I’m feeling rather pleased with myself today as for some reason I’ve managed to update this only a couple of weeks after the last time! J This last couple of weeks, the temperature has finally dropped nicely, to around -6 degrees, which is a bit more like what we should be expecting at this time of year. It is cold enough that on days when there is little wind (uncommon when you live on an island just 3 miles long in the middle of the Southern Ocean!) the sea in the bays turns to a strange slushy consistency and starts to freeze into pancakes along the shoreline. It has also been calm enough for the snow that has been falling regularly to settle and form a nice solid base layer that should no longer just blow away on windy days.
Last Saturday Ewan took me out for my very first skiing lesson on the slopes below La Roche. It was good fun and I somehow managed not to break any bones. Hopefully I shall manage to get a bit more practice in the coming weeks. We have a snowboard here too, but I think I’ll try and master the skiing a bit better first before attempting anything else new! Sadly I wasn’t graceful enough for pictures… but maybe next time.
On days of driving snow when we are looking for excuses not to go outside, it has got to the time of year when annual reports have to be written, so we are all working away on our Bird and Mammal report to be sent to Cambridge and reports for beach debris, seal entanglements and fishing hooks/devices found inside the albatrosses that go to CCAMLR- the convention that protects the Southern Ocean environment and ecosystem. We have also been busy doing jobs that would have been Dave’s if he had still been here- such as fixing things that have gone wrong, cleaning and disinfecting the water system, testing the fire pumps and alarms, and servicing the generators. It makes a nice change to do something practical- a bit different to the usual science!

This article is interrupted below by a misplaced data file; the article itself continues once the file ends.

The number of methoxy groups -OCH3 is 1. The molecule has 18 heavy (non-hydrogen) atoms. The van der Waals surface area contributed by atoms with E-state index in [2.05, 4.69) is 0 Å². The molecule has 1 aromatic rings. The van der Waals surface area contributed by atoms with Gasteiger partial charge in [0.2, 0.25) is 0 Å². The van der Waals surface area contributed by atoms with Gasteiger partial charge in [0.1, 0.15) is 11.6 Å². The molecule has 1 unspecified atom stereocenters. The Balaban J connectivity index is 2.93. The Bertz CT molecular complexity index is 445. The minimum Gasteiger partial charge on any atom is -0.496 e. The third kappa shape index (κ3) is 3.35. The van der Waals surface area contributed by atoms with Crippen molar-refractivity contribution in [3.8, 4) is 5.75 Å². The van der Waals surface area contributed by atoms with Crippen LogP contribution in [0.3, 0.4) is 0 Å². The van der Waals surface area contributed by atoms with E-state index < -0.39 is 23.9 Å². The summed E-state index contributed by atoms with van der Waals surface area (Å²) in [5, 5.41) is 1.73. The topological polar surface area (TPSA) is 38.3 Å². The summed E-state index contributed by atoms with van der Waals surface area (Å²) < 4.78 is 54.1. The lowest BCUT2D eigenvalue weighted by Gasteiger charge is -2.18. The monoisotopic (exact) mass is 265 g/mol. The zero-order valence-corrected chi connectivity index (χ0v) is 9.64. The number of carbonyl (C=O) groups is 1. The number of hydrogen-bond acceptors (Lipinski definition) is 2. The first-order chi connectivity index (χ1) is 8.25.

The bay in front of the base has been full of wildlife in the last couple of weeks. One day we watched a leopard seal killing a young fur seal in the bay, which attracted lots of gulls, giant petrels and cape petrels. There have been masses of terns feeding along the coastline, sometimes accompanied by up to 15 snow petrels. These little pure white petrels are gorgeous, and like many petrels, dance on the water to feed. They have been feeding close to shore, so we managed to get some lovely pictures. Some days they fly so close you could almost reach out and touch them. No one here has seen them in such numbers before- they are normally seen as a little white thing shooting past along the cliff top, gone before the camera can be taken out, and unusual enough to be mentioned at dinnertime.
We have installed a new sunshine recorder on our weather station. Today it has recorded 33 minutes of sunshine already, which means its time I stopped staring at my computer and went outside with my camera.